Sometimes it's fun to think about what I did with my money before I started drinking. In the more prosperous times of ten or fifteen years ago, I could piss away my paycheck on used records, books, rock shows, and East Village sushi without a second thought. But these days, as any newspaper will be quick to remind you, non-essential expenses have all submitted themselves to a radical re-evaluation, and what used to be important to me has in many cases become the stuff of mere luxury. I've begun selling CDs on eBay -- not so much for financial gain, but to remind myself that even in a crap economy, people in Montana will still pay handsomely for the Soul Jazz releases that local preacher-types and concerned citizen groups have presumably denied them access to. And like everyone else I know, corners are being cut, sacrifices are being made, vacations postponed, and ambitions put off. Contrary to what elders might have told us, my generation has definitely seen this movie already, and we're begrudgingly accepting of its necessary routines.
However, as hard as the times may be, I know I speak for many when I say that I have NO plans to stop drinking. My wife and I recently rationalized a multi-hundred dollar dip into our nest-egg for enrollment in wine-making school because upon graduation completion of the program, we'll have five cases of a drop-dead amazing Sangiovese-Cabernet blend to help us through whatever Grapes of Wrath nonsense 2009 may unload upon us. I like to think that it's exactly these sorts of seemingly miniscule budgetary adjustments that will make the grim realities of present history less alarming for us to address.
Which is why I really wish I hadn't just discovered the existence of beer that tastes like bacon.
Go back and read that sentence again. It is not some spectacular typo caused by my tripping and smashing headfirst into the laptop. There is, in fact, beer that tastes like smoked bacon, and one need not employ a time machine or sophisticated alchemy skills to enjoy it. You will, however, have to throw a little bit of that scarce cash around in order to partake, but I wouldn't recommend it were it not worth the wonderful experience of drinking what is tantamount to liquid meat.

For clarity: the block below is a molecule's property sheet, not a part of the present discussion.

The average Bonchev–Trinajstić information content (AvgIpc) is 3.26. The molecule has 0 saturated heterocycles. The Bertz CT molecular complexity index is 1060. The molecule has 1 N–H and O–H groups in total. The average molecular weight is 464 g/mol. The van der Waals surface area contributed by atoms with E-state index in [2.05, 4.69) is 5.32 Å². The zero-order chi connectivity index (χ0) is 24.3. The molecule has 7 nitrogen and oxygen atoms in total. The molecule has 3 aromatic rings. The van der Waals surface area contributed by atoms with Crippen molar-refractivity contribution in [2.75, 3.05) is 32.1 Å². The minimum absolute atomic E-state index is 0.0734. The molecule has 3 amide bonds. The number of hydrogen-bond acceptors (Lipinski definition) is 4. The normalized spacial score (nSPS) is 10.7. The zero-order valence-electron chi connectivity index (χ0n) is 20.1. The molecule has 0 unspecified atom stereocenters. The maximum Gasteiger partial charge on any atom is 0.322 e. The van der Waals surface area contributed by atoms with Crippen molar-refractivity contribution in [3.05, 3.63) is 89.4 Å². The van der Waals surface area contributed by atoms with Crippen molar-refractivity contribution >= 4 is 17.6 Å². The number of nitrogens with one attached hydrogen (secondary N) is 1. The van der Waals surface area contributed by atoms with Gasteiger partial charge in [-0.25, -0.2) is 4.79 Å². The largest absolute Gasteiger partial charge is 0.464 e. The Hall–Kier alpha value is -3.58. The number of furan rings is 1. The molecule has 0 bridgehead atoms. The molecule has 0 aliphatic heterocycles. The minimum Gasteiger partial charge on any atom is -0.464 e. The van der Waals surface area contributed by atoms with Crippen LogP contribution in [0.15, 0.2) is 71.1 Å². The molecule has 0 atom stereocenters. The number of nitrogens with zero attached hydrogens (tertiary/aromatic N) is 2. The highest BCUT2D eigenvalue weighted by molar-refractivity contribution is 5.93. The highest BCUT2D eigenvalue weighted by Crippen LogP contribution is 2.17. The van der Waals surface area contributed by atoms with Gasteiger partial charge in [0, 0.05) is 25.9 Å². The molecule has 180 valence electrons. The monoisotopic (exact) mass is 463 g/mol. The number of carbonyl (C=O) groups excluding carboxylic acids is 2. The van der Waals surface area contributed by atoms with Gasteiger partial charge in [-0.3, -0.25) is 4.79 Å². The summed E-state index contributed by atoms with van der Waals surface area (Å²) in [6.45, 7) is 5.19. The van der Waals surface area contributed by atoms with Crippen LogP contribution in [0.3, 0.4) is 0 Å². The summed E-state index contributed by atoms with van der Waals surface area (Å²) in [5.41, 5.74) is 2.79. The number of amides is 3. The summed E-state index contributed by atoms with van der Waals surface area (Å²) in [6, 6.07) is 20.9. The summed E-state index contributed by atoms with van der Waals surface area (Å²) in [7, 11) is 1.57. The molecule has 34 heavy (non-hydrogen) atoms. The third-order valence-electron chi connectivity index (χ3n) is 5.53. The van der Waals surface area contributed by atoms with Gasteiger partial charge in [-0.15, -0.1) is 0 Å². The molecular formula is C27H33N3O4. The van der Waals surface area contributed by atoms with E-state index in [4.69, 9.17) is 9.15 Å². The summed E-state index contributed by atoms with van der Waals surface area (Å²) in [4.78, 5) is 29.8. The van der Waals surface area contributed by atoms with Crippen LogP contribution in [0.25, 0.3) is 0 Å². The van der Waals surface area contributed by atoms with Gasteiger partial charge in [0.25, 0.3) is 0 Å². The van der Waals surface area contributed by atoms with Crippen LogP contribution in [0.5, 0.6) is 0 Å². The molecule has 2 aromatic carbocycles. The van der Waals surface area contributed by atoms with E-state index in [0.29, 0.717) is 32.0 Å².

Like most of the great beers I've been exposed to in recent years, WFMU's Scott Williams is to blame for my latest fizzy obsession (and by extension, I also hold the station's Bob W somewhat accountable, since he's apparently the one who tipped Scott to this miracle of the German Old Country.) The bacon beer is called Aecht Schlenkerla Rauchbier and is alleged to earn its peculiar taste by having the malt exposed to burning beechwood logs early in the brewing process. (To your possible disappointment, there is not any actual bacon used in this beer's creation.) The first retailer at which I secured a bottle of my own was Brooklyn's legendary Bierkraft, who claim to stock upwards of 1000 different brews at any given moment. During my brief obsession with Innis & Gunn cask ale, I made regular voyages there for the explicit purpose of stocking up, so it's safe to assume that if you're even vaguely interested in the boutique beer phenomenon, Bierkraft can easily become something of an obsession. However, the problem with Bierkraft is that it is often discouragingly expensive, especially in times when the international financial market seems like a drunk college kid about to shoot an apple off his own head while blindfolded. Happily, I've used some recent free time to scout around NYC in search of a better deal and have learned that the bacon beer is available in many other places for a lot less money. Whereas Bierkraft sells 16.9 oz bottles for around six bucks each, I eventually found them elsewhere for as little as $3.99. With many of us forsetalling grocery expeditions with stops at the CoinStar machine, a two-buck-per-bottle difference is nothing to shake a rotting bag of organic vegetables at.
The bacon beer comes in three varieties which Scott or Bob could probably explain the nuances of with much greater eloquence than I, so I'll just list them: Märzen, Urbock, and a wheat version. I've tried the first two, which are quite similar, but I'll give the edge to the Märzen for it's deeply appealing color and magnificent scent of smoked meat and even smokier fireplaces. It's definitely not something to chug multiple bottles of at a party, but as an accompaniment to a hearty meal, or as a liquid component in your favorite chili recipe, this stuff neighbors more closely to godhead than any other brew I am currently aware of. Furthermore, it makes an excellent and affordable gift for whichever beer snob in your family or social sphere you decide is the most deserving. Contrary to what others might say, I believe that alcohol makes a perfectly thoughtful gift for any holiday. I have never once torn away sheets of wrapping paper and been disappointed when such labors revealed a bottle of wine, Maker's Mark, or Grand Marnier, and fancy beer should be treated no differently. After all, it is commonly said that the best gifts are those that can be shared with others. But there is also a compelling argument to be made for greedily consuming those same gifts in the abject darkness of solitude, and you are hereby encouraged to shop accordingly. Happy holidays!